Alternative configurations to optimize tension in the umbilical of a work class ROV performing ultra-deep-water operation

Michael Binsar Lubis, Mehrdad Kimiaei, Mike Efthymiou

Research output: Contribution to journalArticlepeer-review

11 Citations (Scopus)


The utilization of ROV (Remotely Operated Vehicle) for subsea operation has been increasing in the past few years alongside the increasing use of subsea technologies in deep-water oil and gas activities and other maritime operations. While survey class ROVs have reached the deepest depth in the ocean, the work class ROVs are mostly limited to 3 km depth. For a work class ROV operating in deep waters, the excessive static tension due to self-weight of the ROV and its umbilical system leaves small room before the dynamic tension exceeds the safe working load of the umbilical. Snap loads can also exist in the low-tension area of the umbilical when the ROV system is under dynamic motions which can lead to a large tensile load in the line. Therefore, there is a need for a practical solution to ensure that the safe working load is not exceeded during ultra-deep-water operation. This study focuses in reducing the tension in the umbilical hence increasing the operational depth of a work class ROV from deep to ultra-deep waters. Three different configurations, namely the hook, hook & top floaters, and mid-depth hook are numerically investigated and compared with the conventional free-flying ROV configuration. Firstly, deep-water operation of a 3 km ROV system is simulated under combination of a real extreme vertical current profile and various irregular wave conditions. This shows negligible effect of the current profile on umbilical maximum tension. The study also shows that for 3 km ROV operation, the suggested hook configuration is sufficient to effectively reduce the tension load as well as reducing the possibility of snap in the umbilical. Using hook configuration in the umbilical has significant benefits in minimizing ROV motion and also filters out the destructive snap induced high frequency tension fluctuations in the umbilical. For 6 km operation, either hook & top floaters or mid-depth hook can be utilized whereas the mid-depth hook configuration provides a broader environmental operating window for ROV operation. However, installation of floaters on the umbilical to produce the mid-depth hook configuration increases the ROV offset.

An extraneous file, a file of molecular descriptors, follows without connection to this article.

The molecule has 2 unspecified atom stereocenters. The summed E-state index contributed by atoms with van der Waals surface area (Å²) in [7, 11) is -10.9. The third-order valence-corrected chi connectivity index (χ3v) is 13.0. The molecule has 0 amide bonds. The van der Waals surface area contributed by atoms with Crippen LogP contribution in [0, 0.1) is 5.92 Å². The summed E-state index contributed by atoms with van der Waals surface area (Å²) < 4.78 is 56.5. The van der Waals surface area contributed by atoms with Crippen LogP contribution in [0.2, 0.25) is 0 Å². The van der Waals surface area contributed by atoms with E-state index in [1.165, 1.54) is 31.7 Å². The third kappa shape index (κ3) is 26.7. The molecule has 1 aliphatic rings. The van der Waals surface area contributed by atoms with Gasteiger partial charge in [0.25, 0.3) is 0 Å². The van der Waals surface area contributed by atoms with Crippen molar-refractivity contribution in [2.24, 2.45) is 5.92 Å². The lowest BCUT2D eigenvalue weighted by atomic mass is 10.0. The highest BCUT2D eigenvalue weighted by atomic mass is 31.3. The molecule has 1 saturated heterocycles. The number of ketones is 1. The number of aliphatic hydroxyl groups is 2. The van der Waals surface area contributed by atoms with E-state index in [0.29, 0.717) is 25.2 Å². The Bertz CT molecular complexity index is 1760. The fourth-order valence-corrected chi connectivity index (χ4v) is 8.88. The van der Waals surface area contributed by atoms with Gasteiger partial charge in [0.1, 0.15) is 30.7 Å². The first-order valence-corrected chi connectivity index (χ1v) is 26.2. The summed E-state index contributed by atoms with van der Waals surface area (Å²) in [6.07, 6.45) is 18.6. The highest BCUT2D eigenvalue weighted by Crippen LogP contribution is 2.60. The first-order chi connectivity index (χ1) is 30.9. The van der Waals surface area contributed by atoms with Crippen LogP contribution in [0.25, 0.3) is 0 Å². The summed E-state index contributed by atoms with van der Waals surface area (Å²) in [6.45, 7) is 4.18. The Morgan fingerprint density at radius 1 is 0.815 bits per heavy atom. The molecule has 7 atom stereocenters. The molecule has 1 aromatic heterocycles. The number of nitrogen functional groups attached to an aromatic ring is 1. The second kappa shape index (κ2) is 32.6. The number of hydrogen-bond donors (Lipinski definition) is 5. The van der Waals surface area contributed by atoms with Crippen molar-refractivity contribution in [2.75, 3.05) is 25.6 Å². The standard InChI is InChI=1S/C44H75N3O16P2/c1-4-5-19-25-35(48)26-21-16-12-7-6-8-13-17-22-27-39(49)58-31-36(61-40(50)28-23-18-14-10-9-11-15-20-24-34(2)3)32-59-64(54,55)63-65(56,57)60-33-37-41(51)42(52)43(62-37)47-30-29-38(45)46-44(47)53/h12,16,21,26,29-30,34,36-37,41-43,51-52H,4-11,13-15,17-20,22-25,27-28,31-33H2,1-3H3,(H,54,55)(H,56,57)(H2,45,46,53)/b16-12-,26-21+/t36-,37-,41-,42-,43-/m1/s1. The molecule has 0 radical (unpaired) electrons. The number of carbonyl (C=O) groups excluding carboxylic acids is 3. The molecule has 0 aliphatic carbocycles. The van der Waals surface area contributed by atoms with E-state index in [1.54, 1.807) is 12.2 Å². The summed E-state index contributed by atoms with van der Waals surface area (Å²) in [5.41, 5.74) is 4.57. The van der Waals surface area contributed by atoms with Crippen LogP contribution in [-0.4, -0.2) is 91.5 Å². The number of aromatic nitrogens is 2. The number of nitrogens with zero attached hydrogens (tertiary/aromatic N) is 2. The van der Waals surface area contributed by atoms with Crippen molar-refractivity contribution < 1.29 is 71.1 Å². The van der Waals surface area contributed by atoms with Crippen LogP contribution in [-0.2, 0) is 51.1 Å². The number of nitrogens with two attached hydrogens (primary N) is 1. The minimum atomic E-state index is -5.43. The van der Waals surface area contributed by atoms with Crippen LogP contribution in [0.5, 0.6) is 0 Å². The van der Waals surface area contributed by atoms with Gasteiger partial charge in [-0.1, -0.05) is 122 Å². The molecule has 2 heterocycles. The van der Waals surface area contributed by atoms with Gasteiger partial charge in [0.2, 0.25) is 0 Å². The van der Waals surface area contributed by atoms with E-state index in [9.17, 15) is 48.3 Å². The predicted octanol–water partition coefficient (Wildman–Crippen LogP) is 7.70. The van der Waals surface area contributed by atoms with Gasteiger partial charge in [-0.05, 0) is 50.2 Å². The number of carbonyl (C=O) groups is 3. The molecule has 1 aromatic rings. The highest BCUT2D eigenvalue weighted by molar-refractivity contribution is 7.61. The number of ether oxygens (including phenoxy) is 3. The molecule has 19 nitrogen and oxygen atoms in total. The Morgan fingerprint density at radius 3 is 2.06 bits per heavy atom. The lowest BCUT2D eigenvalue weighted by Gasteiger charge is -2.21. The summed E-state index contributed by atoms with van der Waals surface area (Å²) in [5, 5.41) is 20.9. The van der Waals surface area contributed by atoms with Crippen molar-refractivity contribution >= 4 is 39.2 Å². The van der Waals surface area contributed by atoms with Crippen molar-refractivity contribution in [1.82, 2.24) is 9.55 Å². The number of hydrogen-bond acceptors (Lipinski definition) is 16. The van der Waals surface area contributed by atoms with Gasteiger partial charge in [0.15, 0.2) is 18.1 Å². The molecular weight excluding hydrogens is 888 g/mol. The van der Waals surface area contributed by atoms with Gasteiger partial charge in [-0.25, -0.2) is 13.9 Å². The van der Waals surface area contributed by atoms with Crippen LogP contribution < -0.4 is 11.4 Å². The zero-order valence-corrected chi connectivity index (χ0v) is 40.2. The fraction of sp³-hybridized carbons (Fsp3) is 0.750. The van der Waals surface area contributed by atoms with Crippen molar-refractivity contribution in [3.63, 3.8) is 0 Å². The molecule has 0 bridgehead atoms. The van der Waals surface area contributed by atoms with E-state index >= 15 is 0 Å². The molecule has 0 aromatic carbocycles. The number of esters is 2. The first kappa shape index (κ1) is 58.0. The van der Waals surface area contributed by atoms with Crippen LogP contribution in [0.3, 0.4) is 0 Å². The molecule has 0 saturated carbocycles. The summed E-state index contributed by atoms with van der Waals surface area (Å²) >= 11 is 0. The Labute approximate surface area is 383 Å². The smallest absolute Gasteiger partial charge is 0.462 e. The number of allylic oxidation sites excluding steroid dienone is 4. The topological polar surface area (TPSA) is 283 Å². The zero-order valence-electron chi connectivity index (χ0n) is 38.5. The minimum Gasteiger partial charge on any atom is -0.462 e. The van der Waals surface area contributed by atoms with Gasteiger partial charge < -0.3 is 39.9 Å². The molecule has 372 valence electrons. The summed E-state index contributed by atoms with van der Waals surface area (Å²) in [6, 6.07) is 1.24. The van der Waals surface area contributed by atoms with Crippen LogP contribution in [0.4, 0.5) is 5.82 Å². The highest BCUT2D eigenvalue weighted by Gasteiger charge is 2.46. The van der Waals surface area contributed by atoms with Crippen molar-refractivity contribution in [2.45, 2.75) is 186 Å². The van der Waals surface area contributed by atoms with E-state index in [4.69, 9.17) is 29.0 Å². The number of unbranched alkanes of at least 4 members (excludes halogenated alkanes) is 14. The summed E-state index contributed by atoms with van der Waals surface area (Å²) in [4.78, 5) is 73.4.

Original languageEnglish
Article number108786
JournalOcean Engineering
Publication statusPublished - 1 Apr 2021


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